As we approach the 10-year anniversary of the Affordable Care Act (ACA), Democratic presidential candidates are sparring over what to do in its second decade. Should we build on the ACA? Or scrap it, relying instead on private markets or “Medicare for All”? As the debate heats up, it’s worth reflecting on what the ACA has accomplished so far — and what it hasn’t.
The primary goal of the ACA was to expand health insurance coverage. In that sense, it has been wildly successful: despite recent declines in coverage, since 2010 nearly 20 million people became insured. A secondary goal was to lower spending growth. It’s right there in the name: make health care affordable.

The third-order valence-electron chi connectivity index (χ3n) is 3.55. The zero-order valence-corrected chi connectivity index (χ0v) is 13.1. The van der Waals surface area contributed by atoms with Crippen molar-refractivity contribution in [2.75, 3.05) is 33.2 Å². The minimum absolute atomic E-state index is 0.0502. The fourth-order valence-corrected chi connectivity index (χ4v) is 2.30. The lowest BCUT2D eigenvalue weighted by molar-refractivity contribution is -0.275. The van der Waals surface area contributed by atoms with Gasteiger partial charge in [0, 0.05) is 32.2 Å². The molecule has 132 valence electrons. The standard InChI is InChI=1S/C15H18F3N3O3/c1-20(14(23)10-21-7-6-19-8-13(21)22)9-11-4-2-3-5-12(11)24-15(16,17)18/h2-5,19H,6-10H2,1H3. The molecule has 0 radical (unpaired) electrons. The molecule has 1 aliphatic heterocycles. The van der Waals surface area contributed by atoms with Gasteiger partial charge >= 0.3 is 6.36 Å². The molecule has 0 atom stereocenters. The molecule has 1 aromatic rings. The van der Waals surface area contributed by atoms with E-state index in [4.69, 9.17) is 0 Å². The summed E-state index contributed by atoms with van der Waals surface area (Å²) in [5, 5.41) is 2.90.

Clearly, providing subsidized insurance to people who were previously uninsured makes health care more affordable to them. But health-care spending is crowding out other important services from public and private budgets.
Medical bills play a role in 60 percent of personal bankruptcy filings. Recent polls put availability and affordability of healthcare at the top of potentially worrisome issues for the fifth straight year. So the key question is: How successful was the ACA in making health care more affordable to society as a whole? Did it reduce the growth of health-care spending? Read more of this article on the Hill.com website at: https://thehill.com/opinion/healthcare/469780-deja-vu-all-over-again-health-care-spending-back-on-the-rise